Cool Culture: Day of the Dead


Day of the dead is a Mexican holiday that is a mixture of both Pre-Hispanic & Catholic traditions. Day of the dead is actually broken up into 2 different parts:  All Saints Day (Nov 1) & All Souls Day(Nov 2) . On Nov 1  all children who have passed on are remembered.  A bigger celebration takes place on the second day.  There are lots of customs that go along with the celebration. On of the biggest & most important : the decorating of loved one’s graves with” flowers,  colorful festive adornments, candles, candies & treats. Also the person’s favorite food is prepared and offered to them. In the begining this was offered as a sign of help for the deceased so that they would be well prepared for the after life. Now a days it is a symbol of commemoration & celebration. It is used to remember who the person was &  the  life they lead. Beside the decoration of graves, some people build alters at home with the pictures of a loved ones & mementos. These alters are built with the same decorations &  material used for the graves.

Families spend long hours working on the graves & alters, some begin very early in the morning. All of it is  considered a work of art, because it shows : hard work, dedication, tradition, and creativity all in an effort to offer a good alter .  Another aspect of the celebration is: people spending the whole day visiting loved ones’ graves  & eat food they have taken to celebrate. This symbolizes that they still feel a connection with them & do not forget them or their presence. The basic meaning of this whole holiday is : We should never forget the beauty of life & celebrate it. We should rejoice that those who have passed away can rest in peace, and will always be in our hearts & in our lives.

Some towns hold parades in which people dress up like death, the meaning behind all this is not creepy or sad,  it’s happy & satirical. Also at these parades traditional folkloric music & dances are performed.

During these celebrations,  not just the two days, but rather a few weeks ahead Dia de Los Muertos products are sold: Toy skeletons, candies & bread are available.  You can buy a skeleton and have your name put on it, symbolizing you mocking your own death. Paper mache skeletons are a big part of the decorations & tradition.  Because this is a holiday about life rather then death, the skeletons are depicted as everyday people in everyday situations!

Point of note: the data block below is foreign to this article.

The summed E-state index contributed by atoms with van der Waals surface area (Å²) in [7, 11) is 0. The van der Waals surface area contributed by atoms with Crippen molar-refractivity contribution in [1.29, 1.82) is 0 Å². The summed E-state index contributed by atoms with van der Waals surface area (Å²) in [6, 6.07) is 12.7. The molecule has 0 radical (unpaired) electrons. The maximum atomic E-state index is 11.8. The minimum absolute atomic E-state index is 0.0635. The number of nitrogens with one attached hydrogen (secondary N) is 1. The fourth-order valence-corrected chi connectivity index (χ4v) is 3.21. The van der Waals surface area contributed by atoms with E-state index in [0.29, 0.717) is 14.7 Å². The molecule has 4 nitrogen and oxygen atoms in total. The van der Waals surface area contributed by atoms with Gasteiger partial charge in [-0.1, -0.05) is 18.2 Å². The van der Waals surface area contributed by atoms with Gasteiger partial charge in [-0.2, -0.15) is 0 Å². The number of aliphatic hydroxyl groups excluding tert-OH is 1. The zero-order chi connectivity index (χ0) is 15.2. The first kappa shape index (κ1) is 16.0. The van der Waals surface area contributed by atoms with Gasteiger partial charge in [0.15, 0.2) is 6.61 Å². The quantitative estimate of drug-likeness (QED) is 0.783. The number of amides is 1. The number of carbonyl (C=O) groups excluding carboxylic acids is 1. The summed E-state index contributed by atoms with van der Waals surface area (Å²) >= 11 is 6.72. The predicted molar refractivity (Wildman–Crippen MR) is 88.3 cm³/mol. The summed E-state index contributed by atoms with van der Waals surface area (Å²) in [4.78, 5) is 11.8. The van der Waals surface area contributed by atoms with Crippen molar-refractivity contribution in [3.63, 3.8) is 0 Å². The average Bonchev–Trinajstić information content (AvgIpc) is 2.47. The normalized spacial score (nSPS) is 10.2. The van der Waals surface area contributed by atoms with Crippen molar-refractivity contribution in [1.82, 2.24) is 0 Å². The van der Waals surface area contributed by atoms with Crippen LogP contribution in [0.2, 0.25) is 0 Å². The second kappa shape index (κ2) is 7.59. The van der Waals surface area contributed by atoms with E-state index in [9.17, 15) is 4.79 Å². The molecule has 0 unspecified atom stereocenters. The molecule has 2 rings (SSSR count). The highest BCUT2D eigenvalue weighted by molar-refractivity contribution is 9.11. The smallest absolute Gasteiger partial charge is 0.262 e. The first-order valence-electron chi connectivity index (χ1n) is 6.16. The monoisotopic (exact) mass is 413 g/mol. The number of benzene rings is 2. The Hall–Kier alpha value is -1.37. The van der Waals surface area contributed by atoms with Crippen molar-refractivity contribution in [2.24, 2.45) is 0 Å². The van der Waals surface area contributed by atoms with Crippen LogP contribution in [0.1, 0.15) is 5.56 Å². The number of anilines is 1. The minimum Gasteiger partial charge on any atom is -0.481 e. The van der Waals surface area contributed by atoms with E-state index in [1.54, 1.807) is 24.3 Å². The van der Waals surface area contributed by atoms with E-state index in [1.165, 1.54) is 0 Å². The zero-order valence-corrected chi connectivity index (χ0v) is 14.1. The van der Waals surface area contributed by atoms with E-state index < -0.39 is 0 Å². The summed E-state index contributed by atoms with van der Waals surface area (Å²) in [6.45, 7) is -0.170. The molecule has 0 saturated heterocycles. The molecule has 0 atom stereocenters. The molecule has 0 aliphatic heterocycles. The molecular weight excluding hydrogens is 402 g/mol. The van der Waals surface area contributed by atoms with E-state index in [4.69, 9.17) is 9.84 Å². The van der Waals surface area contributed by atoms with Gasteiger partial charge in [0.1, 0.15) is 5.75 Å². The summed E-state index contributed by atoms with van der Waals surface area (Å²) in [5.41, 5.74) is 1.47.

WHERE TO BUY DAY OF THE DEAD PRODUCTS:

CANDY SKULLS:http://www.mexgrocer.com/10069-7.html

PAN DE MUERTO(BREAD) : http://www.mexgrocer.com/10069.html

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LOL This guy looks funny just kicking back

THIS GUY LOOKS FUNNY JUST KICKING BACK

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DAY OF THE DEAD MAKE UP

LOL Her sign says  "Looking for a groom"

HER SIGN SAYS "LOOKING 4 A GROOM"

Dia De Los Muertos

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FRATERNITY CELEBRATES DAY OF THE DEAD BY HOLDING A MOCK FUNERAL

FRATERNITY CELEBRATES DAY OF THE DAY BY HOLDING A MOCK FUNERAL.


 

 

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DAY OF THE DEAD PRODUCTS

Pan De Muerto

This is traditional day of the dead bread, the little balls & sticks of bread on top  represnt bones

THIS IS WHAT TRADITIONAL "PAN de MUERTO" = The Dead's BREAD LOOKS LIKE

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Here's someone's take on "Pan de Muerto"